# Magnetization inside a diamagnetic material antiparallel to ##B_{ext}##

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• Wrynn
In summary, when a diamagnetic material is placed in a magnetic field, it becomes magnetized due to the alignment of tiny dipoles in the direction of the external field. This alignment is a result of Lenz's law, where the motion of electrons in orbit forms current loops that produce an opposite magnetic field. The magnetic field from the external field changes the velocity of electrons, causing a change in the dipole moment.
Wrynn
TL;DR Summary
Why is the magnetization inside a diamagnetic material antiparallel to the external field
Let's say I have a constant magnetic field and I dive into it a diamagnetic material. Griffiths says that in the presence of a magnetic field, matter becomes magnetized and it will be found to contain many tiny dipoles with a net alignment along some direction.

However, what's exactly the link between the alignment of those dipole and the way that the external magnetic field induces a current to the atoms which produces a magnetic field in the opposite direction (Lenz's law).

How exactly the magnetic field aligns those dipoles and what exactly are the loops of those dipoles, are they the "path" of electrons?

I think those 2 questions is what I'm missing to fully understand the link between the 2 statements if there is a link.

Thank you

Hi,
Diamagnetic materials have negative susceptibility and all the electrons in those materials are usually paired.
As you said, the opposite alignment is because of Lenz law of electromagnetic induction. The motion of electrons in orbit forms a current loop, and this loop will be oppositely aligned because of the external magnetic field. Thus this induced magnetic field (due to electron loops/motion) repels external magnetic field-Levitation. Moreover, external magnetic field alters the velocity of electrons, thereby changing the magnetic dipole moment.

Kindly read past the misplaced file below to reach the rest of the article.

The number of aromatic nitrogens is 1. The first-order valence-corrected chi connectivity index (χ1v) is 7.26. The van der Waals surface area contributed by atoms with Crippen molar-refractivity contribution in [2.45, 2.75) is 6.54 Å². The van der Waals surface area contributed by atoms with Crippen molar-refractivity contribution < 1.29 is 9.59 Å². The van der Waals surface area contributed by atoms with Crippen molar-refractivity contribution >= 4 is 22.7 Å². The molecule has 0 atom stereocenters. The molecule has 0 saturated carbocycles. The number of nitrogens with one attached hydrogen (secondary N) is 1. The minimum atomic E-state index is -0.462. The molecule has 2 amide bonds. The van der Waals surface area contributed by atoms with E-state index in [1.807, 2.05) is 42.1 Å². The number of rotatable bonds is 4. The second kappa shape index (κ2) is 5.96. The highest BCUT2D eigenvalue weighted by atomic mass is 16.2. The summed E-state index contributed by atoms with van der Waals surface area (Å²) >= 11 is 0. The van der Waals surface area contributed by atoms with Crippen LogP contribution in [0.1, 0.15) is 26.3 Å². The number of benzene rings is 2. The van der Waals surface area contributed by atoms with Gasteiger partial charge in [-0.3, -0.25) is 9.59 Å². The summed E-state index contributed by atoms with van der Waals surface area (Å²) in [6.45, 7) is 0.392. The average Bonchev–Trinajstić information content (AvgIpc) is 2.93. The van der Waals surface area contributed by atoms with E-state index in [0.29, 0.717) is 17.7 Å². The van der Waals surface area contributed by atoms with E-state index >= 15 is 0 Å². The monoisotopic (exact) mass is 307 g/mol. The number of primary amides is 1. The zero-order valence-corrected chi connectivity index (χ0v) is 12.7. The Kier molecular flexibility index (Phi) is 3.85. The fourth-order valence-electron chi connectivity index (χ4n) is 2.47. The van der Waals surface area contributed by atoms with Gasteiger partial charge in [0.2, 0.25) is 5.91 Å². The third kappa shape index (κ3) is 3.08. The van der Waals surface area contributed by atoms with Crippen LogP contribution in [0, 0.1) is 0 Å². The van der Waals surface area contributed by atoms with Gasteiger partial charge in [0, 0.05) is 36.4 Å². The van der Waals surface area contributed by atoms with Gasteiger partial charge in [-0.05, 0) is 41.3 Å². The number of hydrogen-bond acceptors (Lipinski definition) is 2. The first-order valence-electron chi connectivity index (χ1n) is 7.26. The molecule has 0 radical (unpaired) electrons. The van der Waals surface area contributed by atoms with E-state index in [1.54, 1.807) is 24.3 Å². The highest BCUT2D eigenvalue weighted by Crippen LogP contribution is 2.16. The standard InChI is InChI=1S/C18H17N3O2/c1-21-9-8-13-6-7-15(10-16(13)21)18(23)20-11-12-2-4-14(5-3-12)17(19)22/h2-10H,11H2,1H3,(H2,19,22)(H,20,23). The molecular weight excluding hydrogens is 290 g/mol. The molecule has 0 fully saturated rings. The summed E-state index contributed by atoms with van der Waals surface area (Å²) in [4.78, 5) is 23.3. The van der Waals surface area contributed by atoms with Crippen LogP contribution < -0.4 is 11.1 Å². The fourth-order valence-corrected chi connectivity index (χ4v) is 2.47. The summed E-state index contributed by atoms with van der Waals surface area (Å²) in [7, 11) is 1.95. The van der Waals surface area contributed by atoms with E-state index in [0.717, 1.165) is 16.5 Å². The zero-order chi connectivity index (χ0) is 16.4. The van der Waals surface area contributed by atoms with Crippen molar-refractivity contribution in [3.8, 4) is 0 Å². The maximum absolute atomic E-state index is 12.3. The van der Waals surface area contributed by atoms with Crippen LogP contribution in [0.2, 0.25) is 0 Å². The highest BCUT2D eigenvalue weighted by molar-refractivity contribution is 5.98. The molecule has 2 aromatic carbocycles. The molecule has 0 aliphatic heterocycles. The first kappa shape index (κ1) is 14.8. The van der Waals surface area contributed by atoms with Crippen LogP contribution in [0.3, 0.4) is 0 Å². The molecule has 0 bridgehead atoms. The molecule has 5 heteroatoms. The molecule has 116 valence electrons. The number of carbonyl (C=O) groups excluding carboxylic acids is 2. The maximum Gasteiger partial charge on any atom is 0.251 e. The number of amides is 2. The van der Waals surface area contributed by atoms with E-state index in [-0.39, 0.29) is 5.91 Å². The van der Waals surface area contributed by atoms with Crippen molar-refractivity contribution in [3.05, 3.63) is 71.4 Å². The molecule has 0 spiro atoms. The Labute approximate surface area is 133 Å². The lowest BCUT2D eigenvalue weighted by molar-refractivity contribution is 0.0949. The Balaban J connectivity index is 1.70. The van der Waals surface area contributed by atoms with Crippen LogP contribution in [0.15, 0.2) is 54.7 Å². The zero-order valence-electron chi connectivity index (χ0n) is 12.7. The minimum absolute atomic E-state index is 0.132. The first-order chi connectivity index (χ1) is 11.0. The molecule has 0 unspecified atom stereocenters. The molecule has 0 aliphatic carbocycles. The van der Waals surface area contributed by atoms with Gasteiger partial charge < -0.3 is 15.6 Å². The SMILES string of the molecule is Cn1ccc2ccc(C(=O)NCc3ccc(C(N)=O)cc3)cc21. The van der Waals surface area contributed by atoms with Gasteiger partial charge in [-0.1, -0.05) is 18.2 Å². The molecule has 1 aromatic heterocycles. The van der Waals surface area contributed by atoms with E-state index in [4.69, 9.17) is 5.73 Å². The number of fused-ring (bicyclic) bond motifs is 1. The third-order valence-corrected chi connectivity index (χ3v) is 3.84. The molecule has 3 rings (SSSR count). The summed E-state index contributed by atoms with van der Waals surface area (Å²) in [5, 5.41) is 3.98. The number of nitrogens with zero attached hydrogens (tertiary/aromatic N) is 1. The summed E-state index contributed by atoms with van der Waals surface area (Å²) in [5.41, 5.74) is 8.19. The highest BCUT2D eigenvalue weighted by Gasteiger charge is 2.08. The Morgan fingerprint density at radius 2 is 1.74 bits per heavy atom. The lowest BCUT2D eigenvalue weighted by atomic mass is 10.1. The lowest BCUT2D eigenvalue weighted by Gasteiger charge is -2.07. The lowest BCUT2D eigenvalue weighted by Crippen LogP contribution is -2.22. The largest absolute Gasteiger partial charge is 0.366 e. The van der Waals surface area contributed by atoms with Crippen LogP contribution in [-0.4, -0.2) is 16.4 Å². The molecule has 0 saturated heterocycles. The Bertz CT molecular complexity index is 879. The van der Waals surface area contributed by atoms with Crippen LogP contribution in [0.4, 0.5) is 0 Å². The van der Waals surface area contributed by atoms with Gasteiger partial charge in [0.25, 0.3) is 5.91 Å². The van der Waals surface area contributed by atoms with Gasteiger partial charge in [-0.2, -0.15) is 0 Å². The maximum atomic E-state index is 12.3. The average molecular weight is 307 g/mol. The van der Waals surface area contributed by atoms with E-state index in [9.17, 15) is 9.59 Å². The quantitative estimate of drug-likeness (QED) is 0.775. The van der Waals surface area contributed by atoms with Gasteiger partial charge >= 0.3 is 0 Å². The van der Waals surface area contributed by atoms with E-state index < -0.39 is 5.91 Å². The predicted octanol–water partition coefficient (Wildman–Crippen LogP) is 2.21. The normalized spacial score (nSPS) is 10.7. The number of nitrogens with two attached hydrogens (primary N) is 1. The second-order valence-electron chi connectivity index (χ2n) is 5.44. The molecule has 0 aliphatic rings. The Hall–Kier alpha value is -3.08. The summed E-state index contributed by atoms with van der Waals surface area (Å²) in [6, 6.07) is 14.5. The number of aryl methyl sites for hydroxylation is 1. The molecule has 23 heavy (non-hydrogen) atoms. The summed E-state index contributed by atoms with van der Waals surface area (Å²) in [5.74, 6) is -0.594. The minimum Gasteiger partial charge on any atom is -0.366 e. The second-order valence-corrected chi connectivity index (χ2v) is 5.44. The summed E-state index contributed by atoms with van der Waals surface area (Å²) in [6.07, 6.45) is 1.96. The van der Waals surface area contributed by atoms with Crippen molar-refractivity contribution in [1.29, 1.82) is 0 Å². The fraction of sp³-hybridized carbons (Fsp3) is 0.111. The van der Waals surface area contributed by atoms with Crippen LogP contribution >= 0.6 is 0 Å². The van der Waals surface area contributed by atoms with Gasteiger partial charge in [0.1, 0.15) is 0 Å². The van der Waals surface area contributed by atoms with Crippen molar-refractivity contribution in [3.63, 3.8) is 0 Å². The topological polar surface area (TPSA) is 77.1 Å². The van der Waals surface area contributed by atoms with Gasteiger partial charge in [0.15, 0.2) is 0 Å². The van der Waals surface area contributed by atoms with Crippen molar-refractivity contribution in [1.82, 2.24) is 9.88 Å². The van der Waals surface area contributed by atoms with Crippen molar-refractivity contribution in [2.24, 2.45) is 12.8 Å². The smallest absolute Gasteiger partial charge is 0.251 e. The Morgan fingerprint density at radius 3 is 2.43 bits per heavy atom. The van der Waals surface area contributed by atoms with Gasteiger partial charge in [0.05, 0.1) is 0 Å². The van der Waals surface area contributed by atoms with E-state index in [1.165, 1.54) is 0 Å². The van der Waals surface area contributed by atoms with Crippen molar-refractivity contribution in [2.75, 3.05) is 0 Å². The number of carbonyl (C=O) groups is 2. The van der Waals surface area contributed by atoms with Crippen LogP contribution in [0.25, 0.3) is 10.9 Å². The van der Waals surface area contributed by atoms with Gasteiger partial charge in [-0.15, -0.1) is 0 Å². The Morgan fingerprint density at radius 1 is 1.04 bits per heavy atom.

## 1. What is diamagnetism?

Diamagnetism is a property of certain materials where they exhibit a weak repulsion to an external magnetic field. This is due to the alignment of electron orbits within the material, which creates a small opposing magnetic field.

## 2. How does diamagnetism differ from other types of magnetism?

Diamagnetism is the weakest type of magnetism and is only present in certain materials. It differs from other types of magnetism, such as ferromagnetism and paramagnetism, in that it does not involve the alignment of magnetic domains or the presence of unpaired electrons.

## 3. What does it mean for the magnetization inside a diamagnetic material to be antiparallel to the external magnetic field?

This means that the magnetic moments of the atoms within the material are aligned in the opposite direction to the external magnetic field. This results in a weak repulsion between the material and the external field.

## 4. How does the strength of the external magnetic field affect the magnetization inside a diamagnetic material?

The strength of the external magnetic field has a direct impact on the strength of the diamagnetic effect. The stronger the external field, the stronger the repulsion and the greater the magnetization inside the material.

## 5. Can a diamagnetic material be magnetized?

No, a diamagnetic material cannot be magnetized in the traditional sense. This is because the weak repulsion to an external magnetic field is a temporary effect and disappears when the external field is removed. However, some diamagnetic materials can be magnetized by using a much stronger external field, but this effect is also temporary.

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